Barbara Gittings July 31, 1932 – February 18, 2007
An Appreciation by David Carter
It was a short while ago in historical terms that if a teenager who felt she might be lesbian bought a novel about lesbians and her father found the book, he could feel it such a terrible thing that he could not bring himself to speak about it to his daughter but would instead write a letter — even though they lived under the same roof — instructing her to get rid of the novel. He might even say that the novel must not be discarded, for then the evil pages might fall into the hands of another: the book must be burned! Such a teenager might then go seek information in libraries but find only subject headings such as “sexual perversion” and “abnormal psychology.” Finally, the youth, though qualified for membership in an honor society, could be rejected on grounds of “character” on the mere suspicion that she was attracted to other girls.
That we no longer live in such a society is in some part due to all of the above having happened not to a fictional girl but to Barbara Gittings, who then went on to dedicate her life to fighting for the rights and dignity of lesbians and gay men.
She founded the first East Coast branch of the Daughters of Bilitis, America’s first national lesbian organization, and edited the organization’s magazine, The Ladder. She used her editorship to try to push for a more militant stance as well as a more positive and visible image of lesbians, which resulted in her being fired as editor. She took part in the earliest gay pickets from 1965 to 1969 and later became active in the Gay Activists Alliance, an organization her lover, Kay Tobin Lahusen, helped found. She assisted her colleague Frank Kameny in challenging the Defense Department’s efforts to revoke security clearances held by gay people in private industry. She and Lili Vincenz were the first lesbians to appear on a nationally syndicated TV show. Gittings also played a key role in challenging the American Psychiatric Association, which classified homosexuality as a mental illness. She became a leader in the American Library Association Gay Task Force and helped change the way libraries treated gay books. She was on the first boards of both the National Gay Task Force and the Gay Rights National Lobby (the forerunner of the Human Rights Campaign).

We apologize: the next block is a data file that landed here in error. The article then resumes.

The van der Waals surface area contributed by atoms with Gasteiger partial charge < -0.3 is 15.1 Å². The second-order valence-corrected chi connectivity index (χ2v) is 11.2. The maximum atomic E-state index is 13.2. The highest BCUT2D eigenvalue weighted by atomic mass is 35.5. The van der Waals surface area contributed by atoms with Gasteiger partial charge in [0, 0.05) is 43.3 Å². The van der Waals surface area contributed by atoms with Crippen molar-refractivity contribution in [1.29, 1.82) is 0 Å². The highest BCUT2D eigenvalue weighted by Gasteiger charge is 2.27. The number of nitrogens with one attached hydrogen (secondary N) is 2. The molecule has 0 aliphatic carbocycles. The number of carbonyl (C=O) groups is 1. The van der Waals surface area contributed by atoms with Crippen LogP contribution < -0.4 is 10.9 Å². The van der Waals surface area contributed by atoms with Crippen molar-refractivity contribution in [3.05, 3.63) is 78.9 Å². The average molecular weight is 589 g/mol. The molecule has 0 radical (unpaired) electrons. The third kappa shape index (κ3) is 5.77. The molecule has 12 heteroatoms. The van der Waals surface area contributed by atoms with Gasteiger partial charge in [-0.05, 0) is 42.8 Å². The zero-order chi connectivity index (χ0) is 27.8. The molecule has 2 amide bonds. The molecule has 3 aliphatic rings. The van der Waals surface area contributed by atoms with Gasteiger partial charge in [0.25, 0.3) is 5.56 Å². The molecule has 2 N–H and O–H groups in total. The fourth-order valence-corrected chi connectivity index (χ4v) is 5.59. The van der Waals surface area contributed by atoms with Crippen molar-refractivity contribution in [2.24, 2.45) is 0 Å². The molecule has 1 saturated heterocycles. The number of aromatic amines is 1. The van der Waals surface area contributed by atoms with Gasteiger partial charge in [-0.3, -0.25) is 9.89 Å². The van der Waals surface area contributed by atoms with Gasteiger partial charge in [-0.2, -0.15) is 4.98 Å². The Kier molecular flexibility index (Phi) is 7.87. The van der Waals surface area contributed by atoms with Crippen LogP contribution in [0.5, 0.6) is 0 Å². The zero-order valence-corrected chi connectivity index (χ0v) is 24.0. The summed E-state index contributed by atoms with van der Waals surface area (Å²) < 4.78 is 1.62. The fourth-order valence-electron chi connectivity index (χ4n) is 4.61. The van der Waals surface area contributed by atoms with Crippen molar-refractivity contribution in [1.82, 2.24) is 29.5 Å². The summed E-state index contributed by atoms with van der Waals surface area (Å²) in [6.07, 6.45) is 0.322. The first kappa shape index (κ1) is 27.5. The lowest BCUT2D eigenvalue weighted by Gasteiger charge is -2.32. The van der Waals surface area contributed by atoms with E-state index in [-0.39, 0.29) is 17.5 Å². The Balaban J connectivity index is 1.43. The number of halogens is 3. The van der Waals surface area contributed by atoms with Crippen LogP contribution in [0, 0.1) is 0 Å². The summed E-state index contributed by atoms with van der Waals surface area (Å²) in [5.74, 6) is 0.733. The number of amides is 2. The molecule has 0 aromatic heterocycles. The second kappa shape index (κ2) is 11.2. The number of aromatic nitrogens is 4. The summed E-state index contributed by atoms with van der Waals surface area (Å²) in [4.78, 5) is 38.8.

She did all this and much more while living on low-paying clerical jobs. More impressively, she was a most sweet and loving lady and remained deeply humble even at the end of her life when organizations competed to honor her and name awards after her. No wonder that Frank Kameny called her the “Founding Mother” of the gay movement and after her death wrote that she was “one of a kind in my own life,” and Arthur Evans said, “She was one of the most decent people I’ve ever known. She brought out the best in everyone.”
Truly, Barbara, we will not see your like again.
Ralph Walker May 27, 1919 – January 6, 2007
An Appreciation by Sunfire
Retreats at Easton Mountain, typically begin and end with a circle. I can’t count the number of circles I’ve been part of there, but I do know where and when I participated in my first circle of Gay men. It was in the winter of 1980, at the Barn, which was the home of Ralph Walker, the founder of The Loving Brotherhood.
I had joined that organization a few months before, and I came to The Barn not knowing whether to expect a prayer meeting or an orgy. I found a bit of both. I also found in Ralph, a man committed to a spiritual life, though not always sure of the direction his spiritual life was taking.
Ralph introduced me to A Course in Miracles, but that was just one of the ways he fostered my spiritual growth. By bringing together Gay men with a passion for a spiritual life, he showed us all what was possible.
For about twenty-five years, Ralph edited and published the organization’s monthly journal, often folding and mailing all the copies himself. For many Gay men, his voice was one of the few voices telling us that we as Gay men could have spiritual lives — lives rich in meaning and connected to the Divine.
Ralph Walker does not leave a legacy as recognized as Harry Hay’s. But his work was just as important. Over the life of the Loving Brotherhood, about two thousand men joined the organization. Many of them Ralph knew personally. With letters and long phone conversations he guided many of us through troubled times. He encouraged us to take an active role in political causes and to ground that activism in a very real spirituality. He constantly worked on his own spiritual growth. I wasn’t always ready to follow him in all the paths he explored. He didn’t expect me to.
Early in my friendship with Ralph, I remember his commenting on Last Letter to the Pebble People, a book about how friends supported a dying man. His words, after reading that book, were, “Death is a Victory.”
So, Ralph, congratulations on your victory. No one can really know the full extent of your influence — the number of lives you touched and helped and sometimes rescued. If, Ralph, you have a chance now to speak to God in a way that’s more direct than we have here on earth, please tell God that I’m grateful for your life, and the example you gave to all Gay men.
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